Published: January 17th, 2019
Here, we present a protocol for performing an intracapsular rotary-cut procedure (IRCP), a modified laparoscopic intracapsular myomectomy that promotes fertility preservation.
Uterine fibroids are common benign tumors in the female reproductive system. A hysterectomy is the most effective treatment for symptomatic fibroids. For patients desiring pregnancy, laparoscopic intracapsular myomectomy (LM) is an alternative surgery option. Although LM is widely accepted to treat fibroids, it is technically demanding with risk of excessive bleeding and difficult suturing, especially in cases with large fibroids or tumors in unusual locations. Therefore, we developed an intracapsular rotary-cut procedure (IRCP) as a modification of laparoscopic intracapsular myomectomy, with the intention to minimize risks of LM and help uterine healing. A summary of the improvements to the IRCP is described: 1) making an incision at the site of the fibroid with a length of one-third to one-half of the fibroid's diameter at a depth reaching the fibroid's surface; 2) holding the fibroid stably and making rotary cuts on the fibroid at a depth of 0.5–1 cm within its pseudo-capsule while pulling it outward slightly, making sure not to cut off any pieces of the fibroid; and 3) repeating the cutting-and-pulling until the longest dimension of the fibroid is outside the incision. The multiple cuts are to minimize the diameter and extend the length of the fibroid. When the multiple cuts cause half of the fibroid body to "shrink", the fibroid is squeezed out by contraction of the surrounding myometrium. Evaluation of the outcomes of IRCP showed that the time of enucleation and suturing, intraoperative bleeding, and decline of hemoglobin were significantly lower in the IRCP group than the LM group. As for reproductive outcomes, the full-term live birth rate of the IRCP group was significantly higher than that of LM group. However, there was no difference in delivery modes between the two groups. In conclusion, IRCP significantly benefits fertility preservation by minimizing damage to the uterus, protecting myofibers of the pseudo-capsule, and resulting in a shallower residual cavity, which eases stitching and causes less bleeding. It is worthwhile to adopt IRCP in younger patients who desire preservation of their fertility.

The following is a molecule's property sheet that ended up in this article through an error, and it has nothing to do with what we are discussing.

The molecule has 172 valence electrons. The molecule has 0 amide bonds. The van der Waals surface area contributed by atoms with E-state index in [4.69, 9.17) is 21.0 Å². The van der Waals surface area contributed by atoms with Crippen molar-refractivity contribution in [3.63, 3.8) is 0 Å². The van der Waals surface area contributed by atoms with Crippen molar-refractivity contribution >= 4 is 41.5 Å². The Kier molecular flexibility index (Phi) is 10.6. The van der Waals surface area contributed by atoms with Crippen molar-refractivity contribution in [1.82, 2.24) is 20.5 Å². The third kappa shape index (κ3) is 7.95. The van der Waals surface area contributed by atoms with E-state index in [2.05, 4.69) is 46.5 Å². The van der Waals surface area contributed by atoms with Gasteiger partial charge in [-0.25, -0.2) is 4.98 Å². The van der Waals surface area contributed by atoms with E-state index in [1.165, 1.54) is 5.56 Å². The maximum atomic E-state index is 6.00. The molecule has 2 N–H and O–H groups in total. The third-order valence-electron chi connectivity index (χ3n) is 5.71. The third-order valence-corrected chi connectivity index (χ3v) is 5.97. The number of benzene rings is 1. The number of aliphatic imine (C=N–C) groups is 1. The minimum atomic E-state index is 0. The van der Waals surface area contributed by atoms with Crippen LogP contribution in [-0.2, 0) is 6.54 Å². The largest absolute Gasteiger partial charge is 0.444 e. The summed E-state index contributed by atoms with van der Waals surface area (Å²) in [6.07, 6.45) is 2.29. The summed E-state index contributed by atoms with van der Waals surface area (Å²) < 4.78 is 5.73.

Uterine fibroids are the most common pelvic tumors observed in gynecologic practice. The incidence is estimated to be about 20–25% worldwide1. Most uterine fibroids are asymptomatic but sometimes cause abnormal uterine bleeding, pelvic pressure, pelvic pain, and adverse reproductive outcomes, thus diminishing the quality of life of women2,3. Management of fibroids depends on individual situations and includes options such as surgery, medication, and revisit observation4. A hysterectomy is an important method to treat uterine fibroids and is a radical surger....
All the procedures in the following protocol were reviewed and approved by the Institutional Review Board of Peking University Shenzhen Hospital for application on patients on December, 15, 2012.
1. Patient Preparation
IRCP was performed on 41 patients with uterine fibroids and traditional LM was performed on 72 patients from 2013 to 2016. 9 cases (12.5%) in the LM group were converted to laparotomy because of massive bleeding, difficulty in enucleation, or suturing, while laparoscopy was performed successfully in all cases in the IRCP group. The percentage of conversion to laparotomy was significantly higher in the LM group (p = 0.025). Excluding the 9 cases converted to laparotomy, the average age of .......
Uterine fibroids are the most common benign tumors of the female reproductive system, affecting 20–25% of all women1 and causing abnormal uterine bleeding, recurrent miscarriage, pelvic pain, premature birth, and infertility in 10–30% cases2. As most patients with uterine fibroids are asymptomatic, the actual incidence may be higher than recognized1. Management of uterine fibroids are generally based on various factors including the age a.......
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